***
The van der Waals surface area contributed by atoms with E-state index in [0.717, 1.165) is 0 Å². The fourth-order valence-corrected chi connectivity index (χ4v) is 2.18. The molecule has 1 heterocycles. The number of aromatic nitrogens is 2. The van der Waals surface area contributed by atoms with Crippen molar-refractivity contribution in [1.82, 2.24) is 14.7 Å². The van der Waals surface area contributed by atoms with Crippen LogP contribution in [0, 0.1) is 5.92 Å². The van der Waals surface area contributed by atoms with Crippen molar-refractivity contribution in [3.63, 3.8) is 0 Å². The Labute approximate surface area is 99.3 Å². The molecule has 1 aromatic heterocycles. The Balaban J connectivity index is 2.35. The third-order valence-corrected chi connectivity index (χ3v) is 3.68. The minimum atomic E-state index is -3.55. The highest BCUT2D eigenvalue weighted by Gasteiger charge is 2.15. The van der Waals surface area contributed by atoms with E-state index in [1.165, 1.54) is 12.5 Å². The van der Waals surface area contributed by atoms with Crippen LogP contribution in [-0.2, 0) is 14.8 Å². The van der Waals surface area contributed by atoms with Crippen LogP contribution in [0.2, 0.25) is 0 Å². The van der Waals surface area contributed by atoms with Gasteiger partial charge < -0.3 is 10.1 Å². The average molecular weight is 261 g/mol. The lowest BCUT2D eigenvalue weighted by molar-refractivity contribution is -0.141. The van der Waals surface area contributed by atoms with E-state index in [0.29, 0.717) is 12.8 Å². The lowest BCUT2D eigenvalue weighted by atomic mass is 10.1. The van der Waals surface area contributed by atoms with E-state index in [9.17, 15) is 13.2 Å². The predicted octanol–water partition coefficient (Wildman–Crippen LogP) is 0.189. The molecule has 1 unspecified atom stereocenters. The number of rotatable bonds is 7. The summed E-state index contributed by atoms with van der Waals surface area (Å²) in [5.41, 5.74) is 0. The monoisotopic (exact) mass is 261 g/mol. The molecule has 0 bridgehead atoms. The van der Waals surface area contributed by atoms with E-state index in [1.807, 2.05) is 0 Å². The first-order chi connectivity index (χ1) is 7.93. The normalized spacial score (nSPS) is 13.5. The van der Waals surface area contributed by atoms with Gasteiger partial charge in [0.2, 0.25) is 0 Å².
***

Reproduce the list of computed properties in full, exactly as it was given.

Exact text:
The van der Waals surface area contributed by atoms with E-state index in [0.717, 1.165) is 0 Å². The fourth-order valence-corrected chi connectivity index (χ4v) is 2.18. The molecule has 1 heterocycles. The number of aromatic nitrogens is 2. The van der Waals surface area contributed by atoms with Crippen molar-refractivity contribution in [1.82, 2.24) is 14.7 Å². The van der Waals surface area contributed by atoms with Crippen LogP contribution in [0, 0.1) is 5.92 Å². The van der Waals surface area contributed by atoms with Crippen molar-refractivity contribution in [3.63, 3.8) is 0 Å². The Labute approximate surface area is 99.3 Å². The molecule has 1 aromatic heterocycles. The Balaban J connectivity index is 2.35. The third-order valence-corrected chi connectivity index (χ3v) is 3.68. The minimum atomic E-state index is -3.55. The highest BCUT2D eigenvalue weighted by Gasteiger charge is 2.15. The van der Waals surface area contributed by atoms with E-state index in [1.165, 1.54) is 12.5 Å². The van der Waals surface area contributed by atoms with Crippen LogP contribution in [-0.2, 0) is 14.8 Å². The van der Waals surface area contributed by atoms with Crippen LogP contribution in [0.2, 0.25) is 0 Å². The van der Waals surface area contributed by atoms with Gasteiger partial charge < -0.3 is 10.1 Å². The average molecular weight is 261 g/mol. The lowest BCUT2D eigenvalue weighted by molar-refractivity contribution is -0.141. The van der Waals surface area contributed by atoms with E-state index in [0.29, 0.717) is 12.8 Å². The lowest BCUT2D eigenvalue weighted by atomic mass is 10.1. The van der Waals surface area contributed by atoms with E-state index in [9.17, 15) is 13.2 Å². The predicted octanol–water partition coefficient (Wildman–Crippen LogP) is 0.189. The molecule has 1 unspecified atom stereocenters. The number of rotatable bonds is 7. The summed E-state index contributed by atoms with van der Waals surface area (Å²) in [5.41, 5.74) is 0. The monoisotopic (exact) mass is 261 g/mol. The molecule has 0 bridgehead atoms. The van der Waals surface area contributed by atoms with E-state index in [1.807, 2.05) is 0 Å². The first-order chi connectivity index (χ1) is 7.93. The normalized spacial score (nSPS) is 13.5. The van der Waals surface area contributed by atoms with Gasteiger partial charge in [0.2, 0.25) is 0 Å².